46 F. average high on March 29.
66 F. maximum temperature on March 29, 2016.
March 30, 1938: Springtime flooding hits Warroad and Grand Marais
Minnesota: Land of Low Weather Expectations
"Springtime is the land awakening. The March winds are the morning yawn" said Lewis Grizzard in "Kathy Sue Loudermilk, I Love You".
Hawaiians brag about palm trees and a sweet, lukewarm breeze. Californians can be major league weather snobs. Floridians LOVE to talk about the weather - until hurricane season rolls around.
Minnesota? We are often ankle-deep in mud, with dust blowing in our face. We're happy when the weather isn't trying to murder us.
Think about it, Minnesota temperature extremes range from -60F to 115F. 98.6 inches of snow in the metro 1983-84. 110 Minnesota tornadoes in 2010. Welcome to the Super Bowl of Weather.
Our weather remains relatively benign into next week as tornado-producing storms pinwheel well south of the state. Showers taper early today; glimmers of sun Friday and Saturday before a few lonely showers sprout Sunday. ECMWF guidance hints at showers the middle of next week - maybe 60 degrees the second week of April.
Precipitation since January 1 is running an inch below average at MSP. Remind me not to whine about a soaking rain anytime soon.
Super Bowl of Weather. The graphic above shows Minnesota's most eye-opening weather extremes, courtesy of the Minnesota DNR. The only thing that's changed is record annual precipitation, which was broken in 2016: 56.24" in Waseca. Details here.
Photo credit: "
Rocky Mountain Snow - Tornado Risk Mid South. A tale of two seasons on today's weather map with storm #1 pushing a squall line of severe T-storms towards Memphis and Nashville, a few rotating mesocyclones capable of spawning large, violent, long-track tornadoes. Meanwhile storm #2 pushes snow across the Rockies. At the rate we're going some ski resorts will have runs open into July. 12 KM NAM Future Radar: NOAA and Tropicaltidbits.com.
Shovel-Worthy Snow Storm Brewing for New England. The pattern is not being kind to New England, where spring is still more theory than reality. Models continue to push heavy, wet snow across northern Michigan and Ontario into New England by Friday with some one foot plus amounts possible Albany and Worcester to Manchester and Burlington. Boston may see a plowable 3"+ accumulation of cement-like slush, but New York City should be spared.
Forecasts For This Past Winter Were Mostly Awful. Blame the Fickle Pacific Ocean. We were supposed to slide into a La Nina cooling phase, but in recent months the pattern has resembled a severe El Nino pattern with wave after wave of Pacific moisture slamming the west coast. Here's an excerpt of an explainer from Jason Samenow at Capital Weather Gang: "Predicting the weather for winter many weeks before it begins is hard. If any season proved there is a long ways to go in perfecting such long-term outlooks, this winter was it. I am not aware of any outlet in the government, media or private sector which nailed the 2016-17 winter outlook. In fact, some forecasts predicted the opposite of what happened. The National Weather Service and The Weather Company probably had the best outlooks of those I reviewed although they were far from perfect. Across all of the various outlooks, the forecast errors were linked to a Pacific Ocean that did not behave as expected. Storms traveling across it were supposed to mostly pass to California’s north. Instead, time and time again they hit the Golden State head-on, unloading historic amounts of rain and snow, while flooding much of the rest of the nation with abnormally warm air..."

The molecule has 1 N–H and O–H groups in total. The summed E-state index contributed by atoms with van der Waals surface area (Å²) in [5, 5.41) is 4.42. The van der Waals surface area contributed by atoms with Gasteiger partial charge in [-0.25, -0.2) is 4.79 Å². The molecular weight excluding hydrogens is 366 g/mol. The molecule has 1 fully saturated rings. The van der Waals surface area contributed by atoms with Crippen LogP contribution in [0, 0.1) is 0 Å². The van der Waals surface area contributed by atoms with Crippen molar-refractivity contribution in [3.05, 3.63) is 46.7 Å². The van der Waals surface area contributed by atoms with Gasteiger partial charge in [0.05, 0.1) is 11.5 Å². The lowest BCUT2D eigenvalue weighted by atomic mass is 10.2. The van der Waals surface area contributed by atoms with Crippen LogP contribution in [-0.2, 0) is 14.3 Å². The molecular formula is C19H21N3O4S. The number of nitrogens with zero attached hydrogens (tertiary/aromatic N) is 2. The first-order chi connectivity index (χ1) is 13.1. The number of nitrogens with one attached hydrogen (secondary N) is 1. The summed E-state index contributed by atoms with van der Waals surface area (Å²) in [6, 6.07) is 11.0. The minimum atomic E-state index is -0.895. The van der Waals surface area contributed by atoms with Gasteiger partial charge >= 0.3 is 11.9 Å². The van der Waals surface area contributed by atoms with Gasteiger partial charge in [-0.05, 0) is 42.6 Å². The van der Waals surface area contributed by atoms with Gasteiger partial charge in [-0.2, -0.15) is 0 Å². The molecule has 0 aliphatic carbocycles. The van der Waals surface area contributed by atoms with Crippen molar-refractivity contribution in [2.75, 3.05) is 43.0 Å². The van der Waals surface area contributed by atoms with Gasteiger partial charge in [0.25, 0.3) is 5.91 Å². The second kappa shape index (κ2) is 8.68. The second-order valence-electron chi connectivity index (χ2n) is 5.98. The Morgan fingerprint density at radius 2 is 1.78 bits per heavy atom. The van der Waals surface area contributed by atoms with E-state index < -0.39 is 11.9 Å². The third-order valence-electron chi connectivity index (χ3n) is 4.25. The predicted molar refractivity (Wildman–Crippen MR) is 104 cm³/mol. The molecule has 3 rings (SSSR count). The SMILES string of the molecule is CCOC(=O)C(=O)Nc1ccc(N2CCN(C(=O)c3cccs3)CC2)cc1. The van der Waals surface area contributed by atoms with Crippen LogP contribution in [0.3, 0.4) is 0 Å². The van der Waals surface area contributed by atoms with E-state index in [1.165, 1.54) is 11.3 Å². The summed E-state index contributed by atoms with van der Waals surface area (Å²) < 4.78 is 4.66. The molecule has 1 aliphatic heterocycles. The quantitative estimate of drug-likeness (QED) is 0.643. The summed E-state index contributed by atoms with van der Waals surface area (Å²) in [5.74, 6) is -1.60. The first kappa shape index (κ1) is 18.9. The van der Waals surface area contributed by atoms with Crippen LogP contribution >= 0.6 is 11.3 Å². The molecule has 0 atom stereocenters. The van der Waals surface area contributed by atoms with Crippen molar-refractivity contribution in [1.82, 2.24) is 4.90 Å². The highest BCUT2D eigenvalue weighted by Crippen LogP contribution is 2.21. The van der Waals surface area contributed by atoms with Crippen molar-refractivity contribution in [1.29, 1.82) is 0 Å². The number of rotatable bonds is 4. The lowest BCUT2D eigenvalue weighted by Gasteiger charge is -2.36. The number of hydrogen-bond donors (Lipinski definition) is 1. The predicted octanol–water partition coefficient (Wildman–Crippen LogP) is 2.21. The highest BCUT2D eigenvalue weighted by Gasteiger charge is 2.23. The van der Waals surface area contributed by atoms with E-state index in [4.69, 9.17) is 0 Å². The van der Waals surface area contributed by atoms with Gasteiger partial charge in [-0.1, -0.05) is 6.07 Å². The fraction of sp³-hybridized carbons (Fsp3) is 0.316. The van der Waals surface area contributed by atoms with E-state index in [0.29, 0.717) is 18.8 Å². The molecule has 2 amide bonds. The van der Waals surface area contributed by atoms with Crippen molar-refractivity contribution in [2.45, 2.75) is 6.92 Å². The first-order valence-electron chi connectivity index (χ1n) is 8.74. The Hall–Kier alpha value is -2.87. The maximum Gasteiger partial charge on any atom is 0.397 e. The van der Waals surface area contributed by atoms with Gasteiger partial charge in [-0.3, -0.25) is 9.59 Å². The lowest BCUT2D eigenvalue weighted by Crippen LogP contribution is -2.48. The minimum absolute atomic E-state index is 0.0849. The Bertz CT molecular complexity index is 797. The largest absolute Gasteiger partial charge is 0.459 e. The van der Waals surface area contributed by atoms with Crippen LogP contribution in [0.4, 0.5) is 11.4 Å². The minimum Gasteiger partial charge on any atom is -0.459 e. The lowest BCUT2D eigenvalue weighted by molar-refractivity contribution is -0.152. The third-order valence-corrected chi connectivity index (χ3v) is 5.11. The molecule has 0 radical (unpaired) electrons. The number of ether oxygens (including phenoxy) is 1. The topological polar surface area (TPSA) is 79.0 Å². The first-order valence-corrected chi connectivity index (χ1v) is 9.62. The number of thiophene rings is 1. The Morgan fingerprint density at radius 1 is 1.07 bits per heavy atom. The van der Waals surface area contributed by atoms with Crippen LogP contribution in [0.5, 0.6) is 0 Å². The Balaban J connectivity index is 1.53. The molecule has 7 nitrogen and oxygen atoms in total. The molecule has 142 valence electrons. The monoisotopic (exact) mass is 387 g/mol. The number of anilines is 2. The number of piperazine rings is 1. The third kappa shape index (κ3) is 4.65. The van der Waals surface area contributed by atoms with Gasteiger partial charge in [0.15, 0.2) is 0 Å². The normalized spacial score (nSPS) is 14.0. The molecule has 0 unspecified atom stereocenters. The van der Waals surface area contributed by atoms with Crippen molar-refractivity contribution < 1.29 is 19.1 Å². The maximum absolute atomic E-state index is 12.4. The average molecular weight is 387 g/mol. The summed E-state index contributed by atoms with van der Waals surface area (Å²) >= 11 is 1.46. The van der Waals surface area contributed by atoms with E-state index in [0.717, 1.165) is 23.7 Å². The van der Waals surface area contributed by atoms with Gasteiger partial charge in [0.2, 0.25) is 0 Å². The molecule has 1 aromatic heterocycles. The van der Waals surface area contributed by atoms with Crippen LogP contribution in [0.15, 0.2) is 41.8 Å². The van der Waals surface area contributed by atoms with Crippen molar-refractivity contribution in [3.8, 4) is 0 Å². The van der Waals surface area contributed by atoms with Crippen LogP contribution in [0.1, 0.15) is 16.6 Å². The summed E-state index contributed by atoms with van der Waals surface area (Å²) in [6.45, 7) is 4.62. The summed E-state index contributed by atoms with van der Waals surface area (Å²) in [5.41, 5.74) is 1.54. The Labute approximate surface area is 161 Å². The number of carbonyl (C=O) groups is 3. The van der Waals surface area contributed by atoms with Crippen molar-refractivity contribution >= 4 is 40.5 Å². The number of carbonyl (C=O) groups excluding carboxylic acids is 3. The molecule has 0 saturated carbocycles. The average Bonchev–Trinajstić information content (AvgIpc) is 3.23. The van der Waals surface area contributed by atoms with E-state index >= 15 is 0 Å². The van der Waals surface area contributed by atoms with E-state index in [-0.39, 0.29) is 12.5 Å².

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A Century-Old Arctic Shipwreck Could Help us Predict Extreme Weather. FiveThirtyEight has a fascinating tale: "...Today, the Jeannette’s recovered logbooks tell incredible stories about life, death, Arctic temperatures, fear and boredom. The records, which originally existed only in federal archives, are now available to anyone who wants to read them on a website called Old Weather. Old Weather is a gathering place for more than 4,500 citizen-sleuths who are helping climate scientists map our planet’s ancient weather patterns, for free, one logbook at a time. These volunteers read and transcribe notes from sailors, hoping to map the mostly unknown history of our planet’s weather patterns. According to Kevin Wood, an Old Weather co-founder, examining the past in this way is key to understanding the earth’s future..."